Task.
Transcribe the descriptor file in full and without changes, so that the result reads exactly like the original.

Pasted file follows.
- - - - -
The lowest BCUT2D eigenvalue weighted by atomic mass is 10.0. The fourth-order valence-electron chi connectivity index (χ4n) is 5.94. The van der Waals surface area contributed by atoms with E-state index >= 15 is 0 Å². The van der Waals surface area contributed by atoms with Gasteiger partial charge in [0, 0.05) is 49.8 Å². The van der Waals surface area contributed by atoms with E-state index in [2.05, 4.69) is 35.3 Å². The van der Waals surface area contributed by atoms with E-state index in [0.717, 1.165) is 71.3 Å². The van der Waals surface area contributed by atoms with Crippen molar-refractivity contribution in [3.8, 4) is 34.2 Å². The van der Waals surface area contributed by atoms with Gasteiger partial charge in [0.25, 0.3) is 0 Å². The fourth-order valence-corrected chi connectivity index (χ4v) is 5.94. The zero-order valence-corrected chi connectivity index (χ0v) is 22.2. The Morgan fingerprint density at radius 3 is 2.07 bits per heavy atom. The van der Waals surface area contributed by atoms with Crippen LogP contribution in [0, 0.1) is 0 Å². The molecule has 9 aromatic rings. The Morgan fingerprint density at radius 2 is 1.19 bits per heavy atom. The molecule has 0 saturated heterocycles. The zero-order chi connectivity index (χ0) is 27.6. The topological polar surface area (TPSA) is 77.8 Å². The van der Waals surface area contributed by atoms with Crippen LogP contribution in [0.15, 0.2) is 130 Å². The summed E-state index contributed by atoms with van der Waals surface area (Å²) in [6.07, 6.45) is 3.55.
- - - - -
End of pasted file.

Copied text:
The lowest BCUT2D eigenvalue weighted by atomic mass is 10.0. The fourth-order valence-electron chi connectivity index (χ4n) is 5.94. The van der Waals surface area contributed by atoms with E-state index >= 15 is 0 Å². The van der Waals surface area contributed by atoms with Gasteiger partial charge in [0, 0.05) is 49.8 Å². The van der Waals surface area contributed by atoms with E-state index in [2.05, 4.69) is 35.3 Å². The van der Waals surface area contributed by atoms with E-state index in [0.717, 1.165) is 71.3 Å². The van der Waals surface area contributed by atoms with Crippen molar-refractivity contribution in [3.8, 4) is 34.2 Å². The van der Waals surface area contributed by atoms with Gasteiger partial charge in [0.25, 0.3) is 0 Å². The fourth-order valence-corrected chi connectivity index (χ4v) is 5.94. The zero-order valence-corrected chi connectivity index (χ0v) is 22.2. The Morgan fingerprint density at radius 3 is 2.07 bits per heavy atom. The van der Waals surface area contributed by atoms with Crippen LogP contribution in [0, 0.1) is 0 Å². The molecule has 9 aromatic rings. The Morgan fingerprint density at radius 2 is 1.19 bits per heavy atom. The molecule has 0 saturated heterocycles. The zero-order chi connectivity index (χ0) is 27.6. The topological polar surface area (TPSA) is 77.8 Å². The van der Waals surface area contributed by atoms with Crippen LogP contribution in [0.15, 0.2) is 130 Å². The summed E-state index contributed by atoms with van der Waals surface area (Å²) in [6.07, 6.45) is 3.55.